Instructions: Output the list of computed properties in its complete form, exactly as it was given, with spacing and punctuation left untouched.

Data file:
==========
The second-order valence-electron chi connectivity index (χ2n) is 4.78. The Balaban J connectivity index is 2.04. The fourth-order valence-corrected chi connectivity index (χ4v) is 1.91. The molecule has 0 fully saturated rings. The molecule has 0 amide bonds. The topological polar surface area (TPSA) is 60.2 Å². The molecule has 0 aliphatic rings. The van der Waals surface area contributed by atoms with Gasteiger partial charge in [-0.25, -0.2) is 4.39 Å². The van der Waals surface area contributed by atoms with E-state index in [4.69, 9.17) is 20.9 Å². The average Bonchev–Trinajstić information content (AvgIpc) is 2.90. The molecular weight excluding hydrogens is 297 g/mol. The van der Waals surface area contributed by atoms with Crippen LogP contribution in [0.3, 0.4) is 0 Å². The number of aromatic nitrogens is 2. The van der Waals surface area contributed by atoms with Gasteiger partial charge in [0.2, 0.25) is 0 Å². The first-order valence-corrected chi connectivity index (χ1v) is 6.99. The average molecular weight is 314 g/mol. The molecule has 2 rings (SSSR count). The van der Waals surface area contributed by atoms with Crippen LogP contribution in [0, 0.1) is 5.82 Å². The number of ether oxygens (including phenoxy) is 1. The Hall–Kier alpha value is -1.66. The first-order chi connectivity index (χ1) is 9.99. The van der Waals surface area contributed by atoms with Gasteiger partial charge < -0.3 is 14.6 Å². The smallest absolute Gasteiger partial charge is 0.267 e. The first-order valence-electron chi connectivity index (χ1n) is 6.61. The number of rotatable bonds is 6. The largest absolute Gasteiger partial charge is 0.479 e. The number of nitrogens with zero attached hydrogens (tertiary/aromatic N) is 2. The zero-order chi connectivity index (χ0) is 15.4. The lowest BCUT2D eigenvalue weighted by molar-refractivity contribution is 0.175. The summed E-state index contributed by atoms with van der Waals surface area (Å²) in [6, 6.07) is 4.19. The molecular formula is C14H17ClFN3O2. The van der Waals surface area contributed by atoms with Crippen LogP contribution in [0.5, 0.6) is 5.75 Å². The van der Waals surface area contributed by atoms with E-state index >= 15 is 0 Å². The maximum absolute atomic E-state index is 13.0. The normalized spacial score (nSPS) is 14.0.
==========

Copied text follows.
The second-order valence-electron chi connectivity index (χ2n) is 4.78. The Balaban J connectivity index is 2.04. The fourth-order valence-corrected chi connectivity index (χ4v) is 1.91. The molecule has 0 fully saturated rings. The molecule has 0 amide bonds. The topological polar surface area (TPSA) is 60.2 Å². The molecule has 0 aliphatic rings. The van der Waals surface area contributed by atoms with Gasteiger partial charge in [-0.25, -0.2) is 4.39 Å². The van der Waals surface area contributed by atoms with E-state index in [4.69, 9.17) is 20.9 Å². The average Bonchev–Trinajstić information content (AvgIpc) is 2.90. The molecular weight excluding hydrogens is 297 g/mol. The van der Waals surface area contributed by atoms with Crippen LogP contribution in [0.3, 0.4) is 0 Å². The number of aromatic nitrogens is 2. The van der Waals surface area contributed by atoms with Gasteiger partial charge in [0.2, 0.25) is 0 Å². The first-order valence-corrected chi connectivity index (χ1v) is 6.99. The average molecular weight is 314 g/mol. The molecule has 2 rings (SSSR count). The van der Waals surface area contributed by atoms with Crippen LogP contribution in [0, 0.1) is 5.82 Å². The number of ether oxygens (including phenoxy) is 1. The Hall–Kier alpha value is -1.66. The first-order chi connectivity index (χ1) is 9.99. The van der Waals surface area contributed by atoms with Gasteiger partial charge < -0.3 is 14.6 Å². The smallest absolute Gasteiger partial charge is 0.267 e. The first-order valence-electron chi connectivity index (χ1n) is 6.61. The number of rotatable bonds is 6. The largest absolute Gasteiger partial charge is 0.479 e. The number of nitrogens with zero attached hydrogens (tertiary/aromatic N) is 2. The zero-order chi connectivity index (χ0) is 15.4. The lowest BCUT2D eigenvalue weighted by molar-refractivity contribution is 0.175. The summed E-state index contributed by atoms with van der Waals surface area (Å²) in [6, 6.07) is 4.19. The molecular formula is C14H17ClFN3O2. The van der Waals surface area contributed by atoms with Crippen LogP contribution in [0.5, 0.6) is 5.75 Å². The van der Waals surface area contributed by atoms with E-state index >= 15 is 0 Å². The maximum absolute atomic E-state index is 13.0. The normalized spacial score (nSPS) is 14.0.